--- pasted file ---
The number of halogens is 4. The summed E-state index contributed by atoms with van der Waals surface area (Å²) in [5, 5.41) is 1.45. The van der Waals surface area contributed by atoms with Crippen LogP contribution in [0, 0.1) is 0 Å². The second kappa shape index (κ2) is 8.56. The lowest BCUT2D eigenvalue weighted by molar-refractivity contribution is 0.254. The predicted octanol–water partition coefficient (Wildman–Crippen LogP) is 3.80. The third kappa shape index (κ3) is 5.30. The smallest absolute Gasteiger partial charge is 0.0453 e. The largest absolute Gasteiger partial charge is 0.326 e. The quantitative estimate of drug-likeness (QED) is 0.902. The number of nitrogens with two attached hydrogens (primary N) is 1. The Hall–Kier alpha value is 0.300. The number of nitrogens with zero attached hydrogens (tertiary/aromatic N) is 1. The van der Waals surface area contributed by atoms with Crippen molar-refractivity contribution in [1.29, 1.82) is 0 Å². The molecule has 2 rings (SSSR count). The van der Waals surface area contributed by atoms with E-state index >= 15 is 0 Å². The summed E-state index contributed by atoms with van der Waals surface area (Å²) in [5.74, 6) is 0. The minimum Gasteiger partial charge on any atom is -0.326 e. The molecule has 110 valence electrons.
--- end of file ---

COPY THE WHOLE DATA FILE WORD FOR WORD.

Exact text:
The number of halogens is 4. The summed E-state index contributed by atoms with van der Waals surface area (Å²) in [5, 5.41) is 1.45. The van der Waals surface area contributed by atoms with Crippen LogP contribution in [0, 0.1) is 0 Å². The second kappa shape index (κ2) is 8.56. The lowest BCUT2D eigenvalue weighted by molar-refractivity contribution is 0.254. The predicted octanol–water partition coefficient (Wildman–Crippen LogP) is 3.80. The third kappa shape index (κ3) is 5.30. The smallest absolute Gasteiger partial charge is 0.0453 e. The largest absolute Gasteiger partial charge is 0.326 e. The quantitative estimate of drug-likeness (QED) is 0.902. The number of nitrogens with two attached hydrogens (primary N) is 1. The Hall–Kier alpha value is 0.300. The number of nitrogens with zero attached hydrogens (tertiary/aromatic N) is 1. The van der Waals surface area contributed by atoms with Crippen molar-refractivity contribution in [1.29, 1.82) is 0 Å². The molecule has 2 rings (SSSR count). The van der Waals surface area contributed by atoms with E-state index >= 15 is 0 Å². The summed E-state index contributed by atoms with van der Waals surface area (Å²) in [5.74, 6) is 0. The minimum Gasteiger partial charge on any atom is -0.326 e. The molecule has 110 valence electrons.